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January 9, 1985;

G. Thomas CATHERINES, Allan J. Hammer and Haskew Brantley, Plaintiffs,
COPYTELE, INC., Bradford Trust Company, Denis Krusos and Frank DiSanto, Defendants.

The opinion of the court was delivered by: PLATT


PLATT, District Judge.

 By order to show cause with affidavits annexed three separate individual plaintiffs, each presenting somewhat different circumstances, seek mandatory preliminary injunctions against the defendants enjoining them from taking any actions that would in any way interfere with

 (i) plaintiffs' selling the shares of CopyTele Inc. ("CopyTele") stock that they own; and (ii) the transfer of the registered ownership of any of the shares of CopyTele stock owned by plaintiffs to a third party or, alternatively,

 (iii) setting the closing price of CopyTele common stock on the NASDAQ National Market on December 5, 1984, as the price at which plaintiffs would have sold their stock had defendants not prevented them from doing so in order that plaintiffs' damages may be calculated with certainty.


 CopyTele is a Delaware corporation with its principal place of business in Huntington Station, New York.

 Denis A. Krusos ("Krusos") is a director and the Chairman of the Board and Chief Executive Officer of CopyTele.

 Frank DiSanto ("DiSanto") is a director and the President of CopyTele.

 Krusos and DiSanto each own 535,000 shares and members of their families each own respectively an additional 200,000 shares of CopyTele common stock and together Krusos and DiSanto own 38.22 percent of the outstanding shares of that stock and, as the Court understands it, together with their family members they own the majority of the outstanding shares of the stock. As of November 30, 1984, the market value of the stock held by Messrs. Krusos and DiSanto was in excess of thirty-three million dollars ($33,000,000).

 Bradford Trust Company ("Bradford Trust") is the transfer agent for CopyTele stock.

 From November 9 to November 30, 1982, CopyTele sold an aggregate of 390,000 shares of its common stock to individuals who were officers, employees and others at a price of ten cents a share, or $39,000 in the aggregate.

 Plaintiff G. Thomas Catherines purchased 10,000 of these 390,000 shares.

 Plaintiff Allan J. Hammer purchased 5,000 of these 390,000 shares.

 Plaintiff Haskew Brantley, a State Senator from Georgia, purchased 10,000 of these 390,000 shares.

 The stock certificates issued to Messrs. Catherines and Hammer and Senator Brantley did not contain any restrictive legend, and in fact, the words "fully paid and non-assessable" appear on the face of the stock.

 The stock sold to plaintiffs was also unregistered. Absent any other restrictions it could be sold over a period of time after two years from the issuance thereof upon compliance with the provisions of Rule 144 under the Securities Act of 1933, as amended.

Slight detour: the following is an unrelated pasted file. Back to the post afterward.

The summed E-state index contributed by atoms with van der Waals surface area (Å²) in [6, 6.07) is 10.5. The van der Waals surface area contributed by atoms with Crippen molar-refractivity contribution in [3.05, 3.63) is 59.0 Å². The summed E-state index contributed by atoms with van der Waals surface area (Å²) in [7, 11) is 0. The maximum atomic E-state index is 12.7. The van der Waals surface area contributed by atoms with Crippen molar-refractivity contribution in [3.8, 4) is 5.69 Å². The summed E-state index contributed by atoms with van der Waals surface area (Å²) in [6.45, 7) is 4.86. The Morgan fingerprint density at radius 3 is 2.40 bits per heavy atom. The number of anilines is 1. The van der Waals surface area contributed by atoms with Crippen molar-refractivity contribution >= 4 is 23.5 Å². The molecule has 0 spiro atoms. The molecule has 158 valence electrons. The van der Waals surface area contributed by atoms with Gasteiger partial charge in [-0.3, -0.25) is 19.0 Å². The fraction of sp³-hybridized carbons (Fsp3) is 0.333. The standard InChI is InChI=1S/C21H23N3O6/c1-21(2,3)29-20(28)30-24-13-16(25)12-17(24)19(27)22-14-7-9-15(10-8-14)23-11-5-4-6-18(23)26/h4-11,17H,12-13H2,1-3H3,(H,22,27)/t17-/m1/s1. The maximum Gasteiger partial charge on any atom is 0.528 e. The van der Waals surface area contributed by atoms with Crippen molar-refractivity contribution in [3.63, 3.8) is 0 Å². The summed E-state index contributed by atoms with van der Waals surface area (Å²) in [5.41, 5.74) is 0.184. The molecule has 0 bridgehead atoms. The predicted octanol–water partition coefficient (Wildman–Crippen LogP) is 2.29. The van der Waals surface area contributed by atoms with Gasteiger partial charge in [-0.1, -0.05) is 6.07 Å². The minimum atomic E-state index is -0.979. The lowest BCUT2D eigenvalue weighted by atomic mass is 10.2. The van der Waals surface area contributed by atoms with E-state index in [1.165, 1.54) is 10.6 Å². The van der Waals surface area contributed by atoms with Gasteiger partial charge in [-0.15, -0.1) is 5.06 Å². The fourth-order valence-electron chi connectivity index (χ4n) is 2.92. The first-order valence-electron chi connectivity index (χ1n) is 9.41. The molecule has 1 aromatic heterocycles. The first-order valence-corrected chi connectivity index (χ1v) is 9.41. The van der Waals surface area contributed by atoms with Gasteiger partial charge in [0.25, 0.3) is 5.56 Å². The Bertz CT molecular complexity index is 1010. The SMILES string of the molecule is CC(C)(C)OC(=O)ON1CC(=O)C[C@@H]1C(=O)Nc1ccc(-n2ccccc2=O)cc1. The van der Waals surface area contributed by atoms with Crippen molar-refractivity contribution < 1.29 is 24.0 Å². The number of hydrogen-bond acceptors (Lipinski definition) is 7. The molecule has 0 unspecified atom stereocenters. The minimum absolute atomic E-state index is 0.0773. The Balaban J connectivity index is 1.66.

In October 1984, plaintiffs took action that would allow them to sell their CopyTele stock pursuant to Rule 144 when the holding period expired on November 30, 1984.

 On November 30th, Senator Brantley submitted his stock to Bradford Trust for transfer. On December 5th Messrs. Catherines and Hammer submitted their stock to Bradford Trust to transfer. Bradford Trust refused to transfer any of the stock.

 Theretofore, by letter dated November 12, 1984, addressed to Bradford Trust Company, Mr. Krusos had advised Bradford Trust that CopyTele takes:

 The position that [Messrs. Catherines and Hammer] are not entitled to such shares inasmuch as they did not honor their employment commitments with the Company either by never becoming employed by the Company or by not remaining employed by the Company for any significant period of time. This commitment was a condition of their being issued the shares. We further take the position that all of the employees (including the above persons), and the officers and Directors of CopyTele, Inc., had agreed not to sell shares at this time.

 Therefore, the Company's counsel will not issue any opinion under 144, and Bradford Trust Company should not permit transfer of these shares without either our consent or a final order of a Court of competent jurisdiction directing such transfers.

 In a similar letter dated December 4, 1984, CopyTele advised Bradford that the shares of Senator Brantley "are restricted and should not be transferred" and "[a]s [heretofore indicated] all such transfers of restricted shares required the prior consent of CopyTele, Inc." (Ex. CC).

 In his affidavit sworn to December 17, 1984, submitted in opposition to plaintiffs' motion and at the evidentiary hearing thereon, Mr. Krusos testified that all of the shares in question were sold to the three plaintiffs on November 30, 1982 at ten cents a share on the oral condition and understanding that the same might not be sold or otherwise transferred until CopyTele's "product" was "successfully developed and marketed" or when Mr. DiSanto or Mr. Krusos gave prior written consent to any such transfer.

 At the hearing Mr. Krusos testified (and claimed that the plaintiffs knew) that "successfully marketed" meant that a binding order from Xerox for 5,000 units of its product at an ...

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